By David Casarett
The New York Times
November 11, 2015
Here are two excerpts:
Sheila had just received a “patient experience” survey that asked for her opinions about her recent stay in one of our hospitals. He read off some of the questions, in a voice that was tinged with a mix of anger and amusement. Those questions were about the quality of the food (“unimpressive”), the availability of parking (“O.K.”), and the cleanliness of the rooms (“perfect”).
But, he said, “You didn’t ask us about what really matters.”
What he meant, he explained, was that these questions didn’t reflect what was important to a 73-year-old woman with incurable breast cancer who knows she’s going to die in the next six months. And they didn’t assess how well we were supporting her husband, who was overwhelmed with being a caregiver and advocate, a father and grandfather. We asked for their opinions, but we didn’t ask the right questions.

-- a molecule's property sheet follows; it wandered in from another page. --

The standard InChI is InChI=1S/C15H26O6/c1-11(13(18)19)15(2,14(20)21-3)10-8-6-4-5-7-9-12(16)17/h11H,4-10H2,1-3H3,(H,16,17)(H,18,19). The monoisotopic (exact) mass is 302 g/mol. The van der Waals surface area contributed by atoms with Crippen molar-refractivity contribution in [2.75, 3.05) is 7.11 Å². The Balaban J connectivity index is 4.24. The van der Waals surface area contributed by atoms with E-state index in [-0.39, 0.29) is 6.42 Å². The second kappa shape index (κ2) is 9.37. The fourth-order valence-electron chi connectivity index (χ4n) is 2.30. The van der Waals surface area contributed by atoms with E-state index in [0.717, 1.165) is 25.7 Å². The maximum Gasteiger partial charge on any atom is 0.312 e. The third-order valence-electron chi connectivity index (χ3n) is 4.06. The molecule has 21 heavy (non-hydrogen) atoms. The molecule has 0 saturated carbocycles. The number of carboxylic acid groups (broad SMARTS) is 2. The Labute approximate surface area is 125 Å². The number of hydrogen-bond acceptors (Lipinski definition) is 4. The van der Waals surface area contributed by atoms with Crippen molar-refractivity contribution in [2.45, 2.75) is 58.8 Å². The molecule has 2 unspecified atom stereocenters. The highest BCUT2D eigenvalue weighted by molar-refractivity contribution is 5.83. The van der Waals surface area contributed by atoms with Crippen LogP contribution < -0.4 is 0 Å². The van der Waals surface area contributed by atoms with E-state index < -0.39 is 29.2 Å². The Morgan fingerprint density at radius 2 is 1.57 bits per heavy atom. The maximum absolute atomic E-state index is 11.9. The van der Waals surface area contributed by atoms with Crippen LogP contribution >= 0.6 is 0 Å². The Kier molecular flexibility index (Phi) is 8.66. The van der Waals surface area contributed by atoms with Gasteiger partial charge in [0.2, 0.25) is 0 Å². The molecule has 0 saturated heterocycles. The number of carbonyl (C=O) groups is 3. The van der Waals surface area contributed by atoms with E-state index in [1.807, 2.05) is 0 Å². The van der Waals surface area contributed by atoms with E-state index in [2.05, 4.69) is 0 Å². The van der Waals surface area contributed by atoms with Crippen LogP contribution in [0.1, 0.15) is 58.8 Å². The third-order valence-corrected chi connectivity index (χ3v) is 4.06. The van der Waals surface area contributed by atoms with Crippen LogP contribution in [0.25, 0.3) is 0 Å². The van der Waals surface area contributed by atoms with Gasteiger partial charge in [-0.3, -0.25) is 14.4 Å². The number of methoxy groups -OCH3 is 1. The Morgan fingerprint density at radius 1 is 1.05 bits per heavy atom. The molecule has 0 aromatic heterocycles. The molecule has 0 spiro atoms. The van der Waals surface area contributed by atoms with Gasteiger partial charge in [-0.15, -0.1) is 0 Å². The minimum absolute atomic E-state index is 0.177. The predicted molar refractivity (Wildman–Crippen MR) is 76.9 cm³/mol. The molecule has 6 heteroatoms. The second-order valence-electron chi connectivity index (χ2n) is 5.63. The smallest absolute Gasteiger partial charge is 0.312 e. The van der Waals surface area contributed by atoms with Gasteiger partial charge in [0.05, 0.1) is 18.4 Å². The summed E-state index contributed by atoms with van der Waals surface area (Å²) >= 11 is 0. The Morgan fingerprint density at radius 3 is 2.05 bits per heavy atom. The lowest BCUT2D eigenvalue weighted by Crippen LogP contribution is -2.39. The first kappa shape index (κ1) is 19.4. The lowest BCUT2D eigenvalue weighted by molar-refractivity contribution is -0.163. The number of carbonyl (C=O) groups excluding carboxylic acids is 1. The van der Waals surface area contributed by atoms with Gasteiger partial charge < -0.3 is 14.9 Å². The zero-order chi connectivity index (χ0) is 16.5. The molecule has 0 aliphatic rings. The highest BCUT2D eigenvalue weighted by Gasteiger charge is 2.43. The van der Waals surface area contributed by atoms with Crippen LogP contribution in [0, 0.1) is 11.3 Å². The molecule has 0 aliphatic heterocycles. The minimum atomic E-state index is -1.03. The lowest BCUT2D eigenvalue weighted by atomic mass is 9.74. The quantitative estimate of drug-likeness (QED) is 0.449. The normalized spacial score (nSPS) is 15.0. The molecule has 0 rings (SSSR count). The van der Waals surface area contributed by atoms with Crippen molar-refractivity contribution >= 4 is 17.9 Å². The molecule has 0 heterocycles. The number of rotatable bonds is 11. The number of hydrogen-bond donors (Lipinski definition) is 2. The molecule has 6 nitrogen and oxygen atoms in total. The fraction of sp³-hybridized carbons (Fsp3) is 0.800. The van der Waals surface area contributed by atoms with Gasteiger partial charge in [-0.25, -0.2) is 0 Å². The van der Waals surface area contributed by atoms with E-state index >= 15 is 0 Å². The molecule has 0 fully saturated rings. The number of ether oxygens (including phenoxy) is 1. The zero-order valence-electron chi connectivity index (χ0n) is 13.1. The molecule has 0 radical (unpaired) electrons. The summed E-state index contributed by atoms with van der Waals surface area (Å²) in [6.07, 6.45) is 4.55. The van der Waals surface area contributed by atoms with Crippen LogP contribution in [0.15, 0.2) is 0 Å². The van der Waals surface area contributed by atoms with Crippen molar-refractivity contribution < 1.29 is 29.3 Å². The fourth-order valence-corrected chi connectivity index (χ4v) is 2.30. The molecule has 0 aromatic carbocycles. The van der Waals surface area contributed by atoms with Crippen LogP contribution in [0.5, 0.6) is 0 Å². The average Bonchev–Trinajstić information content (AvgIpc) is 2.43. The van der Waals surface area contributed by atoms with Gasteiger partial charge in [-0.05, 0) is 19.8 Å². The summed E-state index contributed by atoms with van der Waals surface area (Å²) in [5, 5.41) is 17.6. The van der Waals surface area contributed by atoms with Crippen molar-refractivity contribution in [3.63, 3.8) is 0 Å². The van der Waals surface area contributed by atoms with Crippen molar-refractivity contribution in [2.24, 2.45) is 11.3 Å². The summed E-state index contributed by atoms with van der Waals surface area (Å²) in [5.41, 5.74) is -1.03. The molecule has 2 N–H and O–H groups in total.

We need to be asking these questions. National surveys could easily be modified to include questions that are important to patients like Sheila. We could include questions about emotional and spiritual support, control over decisions, adequacy of information and respect for dignity. Those sorts of questions are arguably important for all of us, but they’re particularly relevant to those who are facing advanced, incurable illnesses.
The entire article is here.